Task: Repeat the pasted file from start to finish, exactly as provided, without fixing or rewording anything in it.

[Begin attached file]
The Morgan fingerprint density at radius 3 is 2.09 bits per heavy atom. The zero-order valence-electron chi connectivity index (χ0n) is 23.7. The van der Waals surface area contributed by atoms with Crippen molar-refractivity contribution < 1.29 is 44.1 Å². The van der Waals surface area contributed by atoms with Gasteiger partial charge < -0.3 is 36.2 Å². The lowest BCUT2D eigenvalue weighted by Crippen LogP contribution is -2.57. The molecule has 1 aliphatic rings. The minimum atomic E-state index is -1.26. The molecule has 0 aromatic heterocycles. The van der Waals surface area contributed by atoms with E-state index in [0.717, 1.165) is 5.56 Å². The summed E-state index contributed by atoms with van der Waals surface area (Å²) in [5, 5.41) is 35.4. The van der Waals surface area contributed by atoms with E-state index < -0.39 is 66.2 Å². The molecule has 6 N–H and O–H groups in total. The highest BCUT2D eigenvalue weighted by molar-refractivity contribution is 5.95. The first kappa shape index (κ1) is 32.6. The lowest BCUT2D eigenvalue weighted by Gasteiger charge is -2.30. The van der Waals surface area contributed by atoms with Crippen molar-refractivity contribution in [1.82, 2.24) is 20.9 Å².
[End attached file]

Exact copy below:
The Morgan fingerprint density at radius 3 is 2.09 bits per heavy atom. The zero-order valence-electron chi connectivity index (χ0n) is 23.7. The van der Waals surface area contributed by atoms with Crippen molar-refractivity contribution < 1.29 is 44.1 Å². The van der Waals surface area contributed by atoms with Gasteiger partial charge < -0.3 is 36.2 Å². The lowest BCUT2D eigenvalue weighted by Crippen LogP contribution is -2.57. The molecule has 1 aliphatic rings. The minimum atomic E-state index is -1.26. The molecule has 0 aromatic heterocycles. The van der Waals surface area contributed by atoms with E-state index in [0.717, 1.165) is 5.56 Å². The summed E-state index contributed by atoms with van der Waals surface area (Å²) in [5, 5.41) is 35.4. The van der Waals surface area contributed by atoms with E-state index < -0.39 is 66.2 Å². The molecule has 6 N–H and O–H groups in total. The highest BCUT2D eigenvalue weighted by molar-refractivity contribution is 5.95. The first kappa shape index (κ1) is 32.6. The lowest BCUT2D eigenvalue weighted by Gasteiger charge is -2.30. The van der Waals surface area contributed by atoms with Crippen molar-refractivity contribution in [1.82, 2.24) is 20.9 Å².